As ESL/ELD teachers we care passionately about our students to succeed. We feel their struggles, celebrate their successes and encourage them to try harder, even though we recognize the obstacles that challenge their lives every day.
So, why do some of our learners succeed and others give up! Recently there has been much written about resilience (Henderson, Educational Leadership, 2013; Davis, Pi Lambda Theta, 2013). Janine Davis in "Building Resilient Students: Three Strategies for Success," suggests three key elements of resilience that we, as teachers, can facilitate.
In the first strategy Davis suggests that teachers build strong relationships with tier students and their families. Learn about the personal obstacles each of your students face that may put roadblocks in their way, help them learn that there are options and resources to overcome obstacles. Connecting with families, help them find the resources they need, in spite of the language barrier that may impact asking for help. Help them connect with native language community for basic family needs. Break the barriers of isolation and the feelings of helplessness. Additionally, create and model ways in which parents and their children can work together on school assignments. For example, you can be find wordless books for parents and ELLs can "read" together, practicing story schema in native language, discussing story elements, such as The Arrival.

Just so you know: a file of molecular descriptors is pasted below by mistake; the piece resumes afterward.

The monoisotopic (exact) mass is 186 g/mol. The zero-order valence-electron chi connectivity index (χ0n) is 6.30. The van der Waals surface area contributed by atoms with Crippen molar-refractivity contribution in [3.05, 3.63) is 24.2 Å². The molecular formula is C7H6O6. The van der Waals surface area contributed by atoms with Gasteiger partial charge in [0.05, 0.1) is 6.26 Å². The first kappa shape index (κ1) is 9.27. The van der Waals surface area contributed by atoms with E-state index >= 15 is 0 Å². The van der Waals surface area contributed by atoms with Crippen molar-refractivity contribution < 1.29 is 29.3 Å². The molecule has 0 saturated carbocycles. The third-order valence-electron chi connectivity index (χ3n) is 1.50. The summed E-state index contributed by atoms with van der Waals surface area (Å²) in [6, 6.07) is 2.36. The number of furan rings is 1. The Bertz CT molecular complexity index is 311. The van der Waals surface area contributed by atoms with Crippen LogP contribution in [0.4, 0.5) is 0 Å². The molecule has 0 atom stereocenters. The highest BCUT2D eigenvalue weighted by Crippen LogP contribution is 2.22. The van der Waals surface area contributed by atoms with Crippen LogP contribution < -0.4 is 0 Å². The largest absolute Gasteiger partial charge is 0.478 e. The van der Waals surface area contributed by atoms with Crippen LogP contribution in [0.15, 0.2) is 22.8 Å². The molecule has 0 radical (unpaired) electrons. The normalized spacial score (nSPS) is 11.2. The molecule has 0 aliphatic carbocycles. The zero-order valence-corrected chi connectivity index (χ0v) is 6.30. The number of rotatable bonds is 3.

In the power of the narrative, strategy two, Davis suggests that "storytelling has intense power in building resilience." Telling our stories, constructing mental narratives is something we do every day. Additionally, we share our stories verbally and in writing blogs, on Facebook or Twitter, and by keeping journals and diaries. We can help our students by providing a time each day for free writing that is not teacher-edited! Students can determine if their journals can be read by teachers or not shared. Dialogue journals between teachers and students can provide students with "voice" and provide an outlet to share problems, concerns, learning questions, without judgement, but with a sense of release and relief in sharing.
Problem-based instruction , the "I Can" third component, helps ELLs learn how to solve real-life problems through the practice introduced in content or cross- content instructional assignments. According to Davis, problem-based content learning provides students with experiences in persistence, requires higher-order thinking skills, collaborative work, and helps to build learner confidence. This type of learning experience shows students that inquiry and information-gathering do not always provide clear answers, much like life. Sometimes seeking resolution to a problem-based situation requires revision, refinement, and even further inquiry. Students learn, through this instructional model how to persevere, in life as well as schoolwork.
Davis, J. S. (December 2013-January, 2014). PLT News, "Building resilient students: Three strategies for success." Vol. 9 Educational horizons magazine:Pi Lamb